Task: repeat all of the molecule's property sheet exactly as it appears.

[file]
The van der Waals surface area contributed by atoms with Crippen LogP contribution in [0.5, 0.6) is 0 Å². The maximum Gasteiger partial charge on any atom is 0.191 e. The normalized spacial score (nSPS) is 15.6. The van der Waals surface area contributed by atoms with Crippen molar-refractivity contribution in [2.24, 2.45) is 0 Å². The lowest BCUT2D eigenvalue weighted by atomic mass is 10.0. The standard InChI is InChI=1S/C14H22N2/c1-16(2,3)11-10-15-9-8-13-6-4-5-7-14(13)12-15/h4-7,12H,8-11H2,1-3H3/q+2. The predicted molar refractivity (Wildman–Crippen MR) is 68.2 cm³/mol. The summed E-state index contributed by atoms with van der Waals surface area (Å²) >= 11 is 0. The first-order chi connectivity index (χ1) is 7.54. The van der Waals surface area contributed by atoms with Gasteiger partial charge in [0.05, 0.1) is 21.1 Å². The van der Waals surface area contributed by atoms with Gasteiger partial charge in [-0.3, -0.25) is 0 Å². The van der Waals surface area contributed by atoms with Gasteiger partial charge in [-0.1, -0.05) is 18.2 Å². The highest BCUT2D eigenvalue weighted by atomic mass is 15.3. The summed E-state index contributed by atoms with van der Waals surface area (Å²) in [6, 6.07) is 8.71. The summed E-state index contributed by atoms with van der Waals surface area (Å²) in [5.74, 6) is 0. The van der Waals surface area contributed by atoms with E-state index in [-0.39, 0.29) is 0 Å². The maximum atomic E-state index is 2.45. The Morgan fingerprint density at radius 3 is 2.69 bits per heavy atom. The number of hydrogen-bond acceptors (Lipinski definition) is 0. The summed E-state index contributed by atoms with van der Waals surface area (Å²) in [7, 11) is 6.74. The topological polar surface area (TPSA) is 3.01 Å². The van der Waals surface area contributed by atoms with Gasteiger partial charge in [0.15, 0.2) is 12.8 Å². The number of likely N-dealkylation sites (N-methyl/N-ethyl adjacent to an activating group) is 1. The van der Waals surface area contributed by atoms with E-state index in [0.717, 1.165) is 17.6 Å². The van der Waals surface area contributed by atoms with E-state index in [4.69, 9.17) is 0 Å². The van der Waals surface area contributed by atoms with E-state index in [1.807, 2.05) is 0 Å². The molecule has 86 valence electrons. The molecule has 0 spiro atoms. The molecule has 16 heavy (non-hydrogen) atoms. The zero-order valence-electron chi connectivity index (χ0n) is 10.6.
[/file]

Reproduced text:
The van der Waals surface area contributed by atoms with Crippen LogP contribution in [0.5, 0.6) is 0 Å². The maximum Gasteiger partial charge on any atom is 0.191 e. The normalized spacial score (nSPS) is 15.6. The van der Waals surface area contributed by atoms with Crippen molar-refractivity contribution in [2.24, 2.45) is 0 Å². The lowest BCUT2D eigenvalue weighted by atomic mass is 10.0. The standard InChI is InChI=1S/C14H22N2/c1-16(2,3)11-10-15-9-8-13-6-4-5-7-14(13)12-15/h4-7,12H,8-11H2,1-3H3/q+2. The predicted molar refractivity (Wildman–Crippen MR) is 68.2 cm³/mol. The summed E-state index contributed by atoms with van der Waals surface area (Å²) >= 11 is 0. The first-order chi connectivity index (χ1) is 7.54. The van der Waals surface area contributed by atoms with Gasteiger partial charge in [0.05, 0.1) is 21.1 Å². The van der Waals surface area contributed by atoms with Gasteiger partial charge in [-0.3, -0.25) is 0 Å². The van der Waals surface area contributed by atoms with Gasteiger partial charge in [-0.1, -0.05) is 18.2 Å². The highest BCUT2D eigenvalue weighted by atomic mass is 15.3. The summed E-state index contributed by atoms with van der Waals surface area (Å²) in [6, 6.07) is 8.71. The summed E-state index contributed by atoms with van der Waals surface area (Å²) in [5.74, 6) is 0. The van der Waals surface area contributed by atoms with E-state index in [-0.39, 0.29) is 0 Å². The maximum atomic E-state index is 2.45. The Morgan fingerprint density at radius 3 is 2.69 bits per heavy atom. The number of hydrogen-bond acceptors (Lipinski definition) is 0. The summed E-state index contributed by atoms with van der Waals surface area (Å²) in [7, 11) is 6.74. The topological polar surface area (TPSA) is 3.01 Å². The van der Waals surface area contributed by atoms with Gasteiger partial charge in [0.15, 0.2) is 12.8 Å². The number of likely N-dealkylation sites (N-methyl/N-ethyl adjacent to an activating group) is 1. The van der Waals surface area contributed by atoms with E-state index in [0.717, 1.165) is 17.6 Å². The van der Waals surface area contributed by atoms with E-state index in [4.69, 9.17) is 0 Å². The van der Waals surface area contributed by atoms with E-state index in [1.807, 2.05) is 0 Å². The molecule has 86 valence electrons. The molecule has 0 spiro atoms. The molecule has 16 heavy (non-hydrogen) atoms. The zero-order valence-electron chi connectivity index (χ0n) is 10.6.